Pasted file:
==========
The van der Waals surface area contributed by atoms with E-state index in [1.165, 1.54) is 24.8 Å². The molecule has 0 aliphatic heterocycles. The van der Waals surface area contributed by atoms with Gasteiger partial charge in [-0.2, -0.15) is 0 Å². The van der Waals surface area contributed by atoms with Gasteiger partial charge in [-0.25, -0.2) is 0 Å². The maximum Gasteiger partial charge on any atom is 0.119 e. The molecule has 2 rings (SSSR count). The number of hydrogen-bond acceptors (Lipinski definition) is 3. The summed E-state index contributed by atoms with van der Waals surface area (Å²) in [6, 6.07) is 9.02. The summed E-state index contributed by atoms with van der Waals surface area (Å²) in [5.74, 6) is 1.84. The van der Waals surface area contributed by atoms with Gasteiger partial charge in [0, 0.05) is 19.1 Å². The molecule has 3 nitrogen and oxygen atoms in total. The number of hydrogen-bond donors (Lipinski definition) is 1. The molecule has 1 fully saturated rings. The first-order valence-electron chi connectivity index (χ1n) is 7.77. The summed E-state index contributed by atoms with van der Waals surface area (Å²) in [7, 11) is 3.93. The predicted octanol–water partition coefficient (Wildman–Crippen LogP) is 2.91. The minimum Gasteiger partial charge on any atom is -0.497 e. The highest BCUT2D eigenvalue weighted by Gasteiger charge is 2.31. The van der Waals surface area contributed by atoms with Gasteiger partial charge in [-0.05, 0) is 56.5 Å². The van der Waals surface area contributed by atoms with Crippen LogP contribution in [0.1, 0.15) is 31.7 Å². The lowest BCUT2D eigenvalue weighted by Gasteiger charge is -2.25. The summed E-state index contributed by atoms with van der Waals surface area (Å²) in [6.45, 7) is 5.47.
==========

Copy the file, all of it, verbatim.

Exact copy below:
The van der Waals surface area contributed by atoms with E-state index in [1.165, 1.54) is 24.8 Å². The molecule has 0 aliphatic heterocycles. The van der Waals surface area contributed by atoms with Gasteiger partial charge in [-0.2, -0.15) is 0 Å². The van der Waals surface area contributed by atoms with Gasteiger partial charge in [-0.25, -0.2) is 0 Å². The maximum Gasteiger partial charge on any atom is 0.119 e. The molecule has 2 rings (SSSR count). The number of hydrogen-bond acceptors (Lipinski definition) is 3. The summed E-state index contributed by atoms with van der Waals surface area (Å²) in [6, 6.07) is 9.02. The summed E-state index contributed by atoms with van der Waals surface area (Å²) in [5.74, 6) is 1.84. The van der Waals surface area contributed by atoms with Gasteiger partial charge in [0, 0.05) is 19.1 Å². The molecule has 3 nitrogen and oxygen atoms in total. The number of hydrogen-bond donors (Lipinski definition) is 1. The molecule has 1 fully saturated rings. The first-order valence-electron chi connectivity index (χ1n) is 7.77. The summed E-state index contributed by atoms with van der Waals surface area (Å²) in [7, 11) is 3.93. The predicted octanol–water partition coefficient (Wildman–Crippen LogP) is 2.91. The minimum Gasteiger partial charge on any atom is -0.497 e. The highest BCUT2D eigenvalue weighted by Gasteiger charge is 2.31. The van der Waals surface area contributed by atoms with Gasteiger partial charge in [-0.05, 0) is 56.5 Å². The van der Waals surface area contributed by atoms with Crippen LogP contribution in [0.1, 0.15) is 31.7 Å². The lowest BCUT2D eigenvalue weighted by Gasteiger charge is -2.25. The summed E-state index contributed by atoms with van der Waals surface area (Å²) in [6.45, 7) is 5.47.